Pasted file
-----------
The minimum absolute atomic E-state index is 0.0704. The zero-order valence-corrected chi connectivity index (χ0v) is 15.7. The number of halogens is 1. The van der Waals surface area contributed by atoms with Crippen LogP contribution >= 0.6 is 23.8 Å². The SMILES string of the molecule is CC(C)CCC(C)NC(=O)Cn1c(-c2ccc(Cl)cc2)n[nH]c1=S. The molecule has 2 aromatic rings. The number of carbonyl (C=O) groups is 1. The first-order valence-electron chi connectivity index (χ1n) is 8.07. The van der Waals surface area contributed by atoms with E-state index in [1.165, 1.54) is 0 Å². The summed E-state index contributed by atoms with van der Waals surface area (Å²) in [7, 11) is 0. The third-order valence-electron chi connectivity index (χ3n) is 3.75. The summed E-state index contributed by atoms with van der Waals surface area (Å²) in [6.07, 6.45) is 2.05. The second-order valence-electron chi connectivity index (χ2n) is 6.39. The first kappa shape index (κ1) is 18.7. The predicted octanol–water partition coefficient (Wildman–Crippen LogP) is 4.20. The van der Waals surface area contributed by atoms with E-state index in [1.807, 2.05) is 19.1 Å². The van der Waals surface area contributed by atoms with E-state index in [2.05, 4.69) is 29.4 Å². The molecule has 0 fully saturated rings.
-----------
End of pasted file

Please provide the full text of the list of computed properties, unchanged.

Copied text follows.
The minimum absolute atomic E-state index is 0.0704. The zero-order valence-corrected chi connectivity index (χ0v) is 15.7. The number of halogens is 1. The van der Waals surface area contributed by atoms with Crippen LogP contribution >= 0.6 is 23.8 Å². The SMILES string of the molecule is CC(C)CCC(C)NC(=O)Cn1c(-c2ccc(Cl)cc2)n[nH]c1=S. The molecule has 2 aromatic rings. The number of carbonyl (C=O) groups is 1. The first-order valence-electron chi connectivity index (χ1n) is 8.07. The van der Waals surface area contributed by atoms with E-state index in [1.165, 1.54) is 0 Å². The summed E-state index contributed by atoms with van der Waals surface area (Å²) in [7, 11) is 0. The third-order valence-electron chi connectivity index (χ3n) is 3.75. The summed E-state index contributed by atoms with van der Waals surface area (Å²) in [6.07, 6.45) is 2.05. The second-order valence-electron chi connectivity index (χ2n) is 6.39. The first kappa shape index (κ1) is 18.7. The predicted octanol–water partition coefficient (Wildman–Crippen LogP) is 4.20. The van der Waals surface area contributed by atoms with E-state index in [1.807, 2.05) is 19.1 Å². The van der Waals surface area contributed by atoms with E-state index in [2.05, 4.69) is 29.4 Å². The molecule has 0 fully saturated rings.